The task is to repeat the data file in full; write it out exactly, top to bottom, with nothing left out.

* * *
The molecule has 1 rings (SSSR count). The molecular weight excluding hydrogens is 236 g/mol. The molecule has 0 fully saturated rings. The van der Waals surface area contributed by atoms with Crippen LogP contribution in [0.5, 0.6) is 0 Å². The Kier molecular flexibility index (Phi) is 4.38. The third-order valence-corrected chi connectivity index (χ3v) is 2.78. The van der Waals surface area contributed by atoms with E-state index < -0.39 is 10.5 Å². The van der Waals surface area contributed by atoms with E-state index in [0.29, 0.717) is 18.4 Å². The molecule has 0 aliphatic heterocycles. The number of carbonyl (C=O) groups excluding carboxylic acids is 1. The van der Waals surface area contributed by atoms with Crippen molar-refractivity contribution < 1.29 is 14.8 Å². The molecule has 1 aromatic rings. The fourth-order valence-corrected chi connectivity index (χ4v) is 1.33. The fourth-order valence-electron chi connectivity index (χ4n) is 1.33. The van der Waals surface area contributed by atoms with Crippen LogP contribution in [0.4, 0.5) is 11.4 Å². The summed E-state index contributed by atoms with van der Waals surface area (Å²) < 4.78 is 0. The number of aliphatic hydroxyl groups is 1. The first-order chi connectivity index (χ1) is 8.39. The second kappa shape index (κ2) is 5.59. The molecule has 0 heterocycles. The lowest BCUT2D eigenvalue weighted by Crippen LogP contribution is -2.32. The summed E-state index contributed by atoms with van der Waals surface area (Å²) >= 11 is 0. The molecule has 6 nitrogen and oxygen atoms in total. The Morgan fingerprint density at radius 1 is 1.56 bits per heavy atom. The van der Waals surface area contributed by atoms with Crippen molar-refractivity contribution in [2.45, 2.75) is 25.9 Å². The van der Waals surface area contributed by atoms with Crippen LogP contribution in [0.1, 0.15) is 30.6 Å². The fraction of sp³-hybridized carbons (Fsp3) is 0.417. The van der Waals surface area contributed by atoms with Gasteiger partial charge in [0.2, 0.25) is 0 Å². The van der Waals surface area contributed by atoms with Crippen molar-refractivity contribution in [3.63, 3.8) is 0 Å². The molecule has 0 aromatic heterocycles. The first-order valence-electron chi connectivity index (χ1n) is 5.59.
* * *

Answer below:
The molecule has 1 rings (SSSR count). The molecular weight excluding hydrogens is 236 g/mol. The molecule has 0 fully saturated rings. The van der Waals surface area contributed by atoms with Crippen LogP contribution in [0.5, 0.6) is 0 Å². The Kier molecular flexibility index (Phi) is 4.38. The third-order valence-corrected chi connectivity index (χ3v) is 2.78. The van der Waals surface area contributed by atoms with E-state index < -0.39 is 10.5 Å². The van der Waals surface area contributed by atoms with E-state index in [0.29, 0.717) is 18.4 Å². The molecule has 0 aliphatic heterocycles. The number of carbonyl (C=O) groups excluding carboxylic acids is 1. The van der Waals surface area contributed by atoms with Crippen molar-refractivity contribution < 1.29 is 14.8 Å². The molecule has 1 aromatic rings. The fourth-order valence-corrected chi connectivity index (χ4v) is 1.33. The fourth-order valence-electron chi connectivity index (χ4n) is 1.33. The van der Waals surface area contributed by atoms with Crippen LogP contribution in [0.4, 0.5) is 11.4 Å². The summed E-state index contributed by atoms with van der Waals surface area (Å²) < 4.78 is 0. The number of aliphatic hydroxyl groups is 1. The first-order chi connectivity index (χ1) is 8.39. The second kappa shape index (κ2) is 5.59. The molecule has 0 heterocycles. The lowest BCUT2D eigenvalue weighted by Crippen LogP contribution is -2.32. The summed E-state index contributed by atoms with van der Waals surface area (Å²) >= 11 is 0. The molecule has 6 nitrogen and oxygen atoms in total. The Morgan fingerprint density at radius 1 is 1.56 bits per heavy atom. The van der Waals surface area contributed by atoms with Crippen molar-refractivity contribution in [2.45, 2.75) is 25.9 Å². The van der Waals surface area contributed by atoms with Crippen LogP contribution in [0.1, 0.15) is 30.6 Å². The fraction of sp³-hybridized carbons (Fsp3) is 0.417. The van der Waals surface area contributed by atoms with Gasteiger partial charge in [0.2, 0.25) is 0 Å². The van der Waals surface area contributed by atoms with Crippen molar-refractivity contribution in [3.63, 3.8) is 0 Å². The molecule has 0 aromatic heterocycles. The first-order valence-electron chi connectivity index (χ1n) is 5.59.